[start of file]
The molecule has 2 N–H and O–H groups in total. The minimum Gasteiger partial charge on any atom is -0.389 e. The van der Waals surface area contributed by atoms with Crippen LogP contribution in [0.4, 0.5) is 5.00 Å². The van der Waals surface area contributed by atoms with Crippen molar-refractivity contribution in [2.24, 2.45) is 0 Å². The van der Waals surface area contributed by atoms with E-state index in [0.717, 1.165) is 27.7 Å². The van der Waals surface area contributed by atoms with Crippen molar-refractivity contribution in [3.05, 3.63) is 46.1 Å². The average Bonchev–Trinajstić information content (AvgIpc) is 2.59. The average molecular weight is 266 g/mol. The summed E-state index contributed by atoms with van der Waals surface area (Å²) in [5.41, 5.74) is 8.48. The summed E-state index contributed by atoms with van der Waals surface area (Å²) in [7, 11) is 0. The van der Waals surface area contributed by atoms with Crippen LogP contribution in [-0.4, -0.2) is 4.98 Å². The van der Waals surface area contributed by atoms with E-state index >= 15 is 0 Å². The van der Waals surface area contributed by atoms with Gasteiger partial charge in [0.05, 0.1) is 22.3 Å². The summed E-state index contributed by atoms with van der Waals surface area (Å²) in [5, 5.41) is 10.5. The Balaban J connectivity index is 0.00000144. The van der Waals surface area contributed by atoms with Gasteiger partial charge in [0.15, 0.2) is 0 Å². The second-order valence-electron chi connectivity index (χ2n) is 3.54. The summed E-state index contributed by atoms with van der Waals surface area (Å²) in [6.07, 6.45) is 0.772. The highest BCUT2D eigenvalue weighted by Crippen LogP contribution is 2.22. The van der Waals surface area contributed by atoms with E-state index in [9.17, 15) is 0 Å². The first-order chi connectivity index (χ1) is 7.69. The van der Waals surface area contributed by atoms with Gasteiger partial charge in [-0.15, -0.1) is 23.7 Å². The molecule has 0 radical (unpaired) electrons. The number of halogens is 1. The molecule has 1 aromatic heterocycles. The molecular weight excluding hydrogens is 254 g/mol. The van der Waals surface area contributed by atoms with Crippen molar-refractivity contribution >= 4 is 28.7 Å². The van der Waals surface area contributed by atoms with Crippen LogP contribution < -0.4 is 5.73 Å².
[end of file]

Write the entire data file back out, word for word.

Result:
The molecule has 2 N–H and O–H groups in total. The minimum Gasteiger partial charge on any atom is -0.389 e. The van der Waals surface area contributed by atoms with Crippen LogP contribution in [0.4, 0.5) is 5.00 Å². The van der Waals surface area contributed by atoms with Crippen molar-refractivity contribution in [2.24, 2.45) is 0 Å². The van der Waals surface area contributed by atoms with E-state index in [0.717, 1.165) is 27.7 Å². The van der Waals surface area contributed by atoms with Crippen molar-refractivity contribution in [3.05, 3.63) is 46.1 Å². The average Bonchev–Trinajstić information content (AvgIpc) is 2.59. The average molecular weight is 266 g/mol. The summed E-state index contributed by atoms with van der Waals surface area (Å²) in [5.41, 5.74) is 8.48. The summed E-state index contributed by atoms with van der Waals surface area (Å²) in [7, 11) is 0. The van der Waals surface area contributed by atoms with Crippen LogP contribution in [-0.4, -0.2) is 4.98 Å². The van der Waals surface area contributed by atoms with E-state index >= 15 is 0 Å². The van der Waals surface area contributed by atoms with Gasteiger partial charge in [0.05, 0.1) is 22.3 Å². The summed E-state index contributed by atoms with van der Waals surface area (Å²) in [5, 5.41) is 10.5. The Balaban J connectivity index is 0.00000144. The van der Waals surface area contributed by atoms with Gasteiger partial charge in [0.15, 0.2) is 0 Å². The second-order valence-electron chi connectivity index (χ2n) is 3.54. The summed E-state index contributed by atoms with van der Waals surface area (Å²) in [6.07, 6.45) is 0.772. The highest BCUT2D eigenvalue weighted by Crippen LogP contribution is 2.22. The van der Waals surface area contributed by atoms with E-state index in [9.17, 15) is 0 Å². The first-order chi connectivity index (χ1) is 7.69. The van der Waals surface area contributed by atoms with Gasteiger partial charge in [-0.15, -0.1) is 23.7 Å². The molecule has 0 radical (unpaired) electrons. The number of halogens is 1. The molecule has 1 aromatic heterocycles. The molecular weight excluding hydrogens is 254 g/mol. The van der Waals surface area contributed by atoms with Crippen molar-refractivity contribution >= 4 is 28.7 Å². The van der Waals surface area contributed by atoms with Crippen LogP contribution < -0.4 is 5.73 Å².